Santa Maria Sun / Art
The following articles were printed from Santa Maria Sun [santamariasun.com] - Volume 14, Issue 48
Wearing it well: 'Love, Loss, and What I Wore' poignantly explores the struggles women endure
BY JOE PAYNE
Let’s be real: Men have it pretty easy. I put about as much thought into what I will wear each day as I do what I’ll have for breakfast, and the answer is usually the same—what’s closest and easiest. That being said, I grew up with an older sister, and live with my fiancée, and both have provided me with examples of just how complex choosing clothing can be for a lady.
The wardrobe is the theme that ties Love, Loss, and What I Wore together. Penned by Nora and Delia Ephron, and based on the 1995 book by Ilene Beckerman, the play is a series of monologues and ensemble pieces requiring the talents of six women. The Ephrons are sisters and highly acclaimed screen and stage writers, penning such classics as When Harry Met Sally and Sleepless in Seattle respectively. The duo’s collaboration stabs deep into the heart, relating some of the most intimate experiences one can have, from broken marriages to losing a child.
We are introduced to the play by a recurring character named Gingy (Valerie Pallai) who begins relating her life story growing up in New York City, naming each address she lived at, as New Yorkers are wont to do. As Pallai tells the character’s story, she reveals a series of drawings suspended from coat hangers, each depicting a different garment that either she or someone special to her wore. The character of Gingy acts as a constant reminder throughout the play of the themes being explored—love and loss—in a realistic way. Pallai plays the character so comfortably you would be surprised if she wasn’t actually a native New Yorker like the character.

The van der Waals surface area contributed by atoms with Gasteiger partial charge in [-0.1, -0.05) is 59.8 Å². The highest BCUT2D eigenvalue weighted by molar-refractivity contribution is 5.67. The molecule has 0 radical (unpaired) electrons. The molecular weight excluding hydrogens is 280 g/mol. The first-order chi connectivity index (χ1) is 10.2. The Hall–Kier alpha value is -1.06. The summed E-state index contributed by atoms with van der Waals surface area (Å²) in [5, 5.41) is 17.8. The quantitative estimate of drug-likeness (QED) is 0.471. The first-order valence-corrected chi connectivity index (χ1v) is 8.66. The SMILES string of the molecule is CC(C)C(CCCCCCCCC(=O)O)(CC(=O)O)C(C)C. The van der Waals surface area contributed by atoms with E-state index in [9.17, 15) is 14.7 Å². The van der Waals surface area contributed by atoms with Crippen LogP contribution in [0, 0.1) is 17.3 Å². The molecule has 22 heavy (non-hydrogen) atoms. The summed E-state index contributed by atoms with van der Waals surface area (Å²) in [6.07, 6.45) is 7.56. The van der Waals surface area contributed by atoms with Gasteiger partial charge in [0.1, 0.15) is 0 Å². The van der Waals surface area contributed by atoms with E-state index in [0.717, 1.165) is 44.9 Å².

The rest of the ensemble gets introduced one by one, in a series of monologues. Their characters hail from a variety of backgrounds, but, of course, they all hold clothes in common. Quite quickly the play includes ensemble scenes, from simple duets to highly choreographed moments with all five actors.
The mother-daughter relationship is explored often, with Amytra and Lynda Mondragon, two talented artists on their own, who, together, make a chemistry that is authentic worried-mother-and-embarrassed-daughter. Amytra later delivers a very powerful monologue about dealing with breast cancer, and elicits laughter with another one about the perils of high-heeled shoes. Mondragon is also an enjoyable talent, a returning Civic Theatre performer, who delivers several scenes with an enjoyable, dry wit, including a trip bra shopping and visiting her husband in jail.
The play begins “PG” enough, but as it gains momentum, it isn’t afraid to drop a few F bombs, as well as deal with some heavy topics. Rebekah Castillo delivers a powerful performance in the monologue “Boots,” which relates the pain of sexual assault while continuing to hold onto one’s identity after a dehumanizing experience. PCPA alumna Catherine Brown offers a hilarious, though blue performance as a Southern girl dealing with an uncommitted man while her sisters offer a cackling counterpoint to her problems.
Wearing many hats during the play, but always representing red (each actor gets a color), Cindy Stevens makes her Santa Maria Civic Theatre debut in Love, Loss, and What I Wore. Stevens gets several chances to represent the prim and proper, which she does with great cheek. Her shining moment is a monologue about the perfect shirt, which may or may not be a veiled metaphor about relationships.
The play is directed by Santa Maria Civic Theatre veteran Stuart Wenger, who most recently wowed as the investigating officer in Dial M For Murder. Wenger went against the script’s instructions to present Love, Loss, and What I Wore as a reader’s theater style performance, which was a wise choice in my opinion. The actors are more than talented enough to keep all the lines straight, which is especially evident in the seamless and often wonderfully timed delivery when all six perform at once.
Love, Loss, and What I Wore is a fantastic evening of entertainment. The play runs for an hour and a half without an intermission, and is great fun for couples, families with young adults or mature adolescents, and men and women of all ages.
Arts Editor Joe Payne probably couldn’t handle bra shopping. Contact him at firstname.lastname@example.org.
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